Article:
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How to save money at the pharmacy counter

Christopher Snowbeck, Star Tribune on

Published in Home and Consumer News

Claire Henn, 77, of St. Paul, Minnesota, said a program at Allina Health currently covers sizable co-payments for an expensive medicine she receives via infusions every month for rheumatoid arthritis. She's thankful for the medicine as well as the program: A few years ago, Henn said, she had to stop taking a different rheumatoid arthritis drug when monthly out-of-pocket costs jumped from $60 to $1,400.

"My rheumatologist recommended it," she said of the Allina program. "It's a life-saver."

Whenever possible, patients should check in advance to see what sort of coverage they'll have for their medicines with the various health plan options they can select. It's worth watching for changes, since they can occur regularly.

Wexler said he's annually switched prescription drug plans during each of the five years he's been on Medicare to find the best fit between the drugs he's taking and the benefits different insurers offer.

There are certain situations where consumers at the pharmacy counter decide to bypass their health plan benefits.

Sometimes, patients run into such snags like prior authorization rules or having to argue with their insurer for coverage, so they opt to simply pay cash in order to access the medication now, said Matt Anderson. Anderson is a member of the state's Prescription Drug Affordability Board, a new watchdog group the Minnesota Legislature created last year.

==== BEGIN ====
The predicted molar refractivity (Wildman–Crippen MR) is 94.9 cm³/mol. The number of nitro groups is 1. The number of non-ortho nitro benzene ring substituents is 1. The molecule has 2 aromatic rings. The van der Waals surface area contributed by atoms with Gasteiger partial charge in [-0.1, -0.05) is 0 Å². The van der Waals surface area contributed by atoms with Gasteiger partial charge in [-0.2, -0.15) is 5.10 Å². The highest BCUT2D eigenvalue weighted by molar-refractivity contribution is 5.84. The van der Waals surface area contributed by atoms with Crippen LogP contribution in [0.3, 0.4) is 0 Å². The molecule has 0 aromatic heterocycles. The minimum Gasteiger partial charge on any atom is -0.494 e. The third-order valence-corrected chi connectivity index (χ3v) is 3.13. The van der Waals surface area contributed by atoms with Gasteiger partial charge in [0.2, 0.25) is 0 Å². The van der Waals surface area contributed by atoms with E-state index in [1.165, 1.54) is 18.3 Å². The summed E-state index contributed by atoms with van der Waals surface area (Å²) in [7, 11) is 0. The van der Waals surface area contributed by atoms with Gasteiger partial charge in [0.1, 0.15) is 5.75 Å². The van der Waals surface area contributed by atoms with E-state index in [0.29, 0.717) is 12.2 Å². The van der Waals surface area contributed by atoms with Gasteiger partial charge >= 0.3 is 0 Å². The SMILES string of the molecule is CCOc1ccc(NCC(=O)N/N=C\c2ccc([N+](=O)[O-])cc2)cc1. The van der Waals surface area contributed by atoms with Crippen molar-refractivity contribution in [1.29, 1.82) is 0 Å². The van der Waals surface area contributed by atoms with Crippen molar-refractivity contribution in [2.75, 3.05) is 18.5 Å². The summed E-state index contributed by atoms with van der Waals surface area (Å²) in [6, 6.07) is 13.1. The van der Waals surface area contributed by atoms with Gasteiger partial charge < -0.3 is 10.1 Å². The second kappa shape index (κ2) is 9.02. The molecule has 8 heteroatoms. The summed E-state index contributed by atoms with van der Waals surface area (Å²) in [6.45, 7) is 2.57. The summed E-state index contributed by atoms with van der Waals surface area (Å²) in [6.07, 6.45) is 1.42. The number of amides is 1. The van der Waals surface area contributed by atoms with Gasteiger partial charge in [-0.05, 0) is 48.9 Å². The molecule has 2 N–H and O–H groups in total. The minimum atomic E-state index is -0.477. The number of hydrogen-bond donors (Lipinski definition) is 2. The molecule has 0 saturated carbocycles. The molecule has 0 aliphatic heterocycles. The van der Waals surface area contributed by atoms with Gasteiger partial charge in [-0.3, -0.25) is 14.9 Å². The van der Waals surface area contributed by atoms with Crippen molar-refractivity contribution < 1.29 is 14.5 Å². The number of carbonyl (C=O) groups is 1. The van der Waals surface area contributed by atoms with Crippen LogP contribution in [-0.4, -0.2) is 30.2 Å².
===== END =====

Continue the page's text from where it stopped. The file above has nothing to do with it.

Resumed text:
In other cases, a prescription might be cheaper without using coverage because the required out-of-pocket spending through the health plan is greater than the pharmacy's cash price or price through a discount card program.

"If you don't use your benefits, the drug cost you pay doesn't count toward your deductible," said Anderson, who is also a senior lecturer at the University of Minnesota's school of public health. "So the near-term savings of paying cash could be offset because it takes longer to satisfy your deductible."

For people who know they're not going to hit their annual deductible, cash purchases might result in savings, said Jon Hess, a health care consultant in St. Paul.

To scout the best deals using cash, consumers can look at the price they'd pay via the Mark Cuban Cost Plus Drugs Company or prescription discount card programs, such as GoodRx. Prepare to do some homework, though, because there's been a proliferation of discount card programs in recent years, including recent offerings from OptumRx (a division of Minnetonka-based UnitedHealth Group) and CarelonRx (part of Indiana-based Elevance, which runs many for-profit Blue Cross Blue Shield health insurers across the country).


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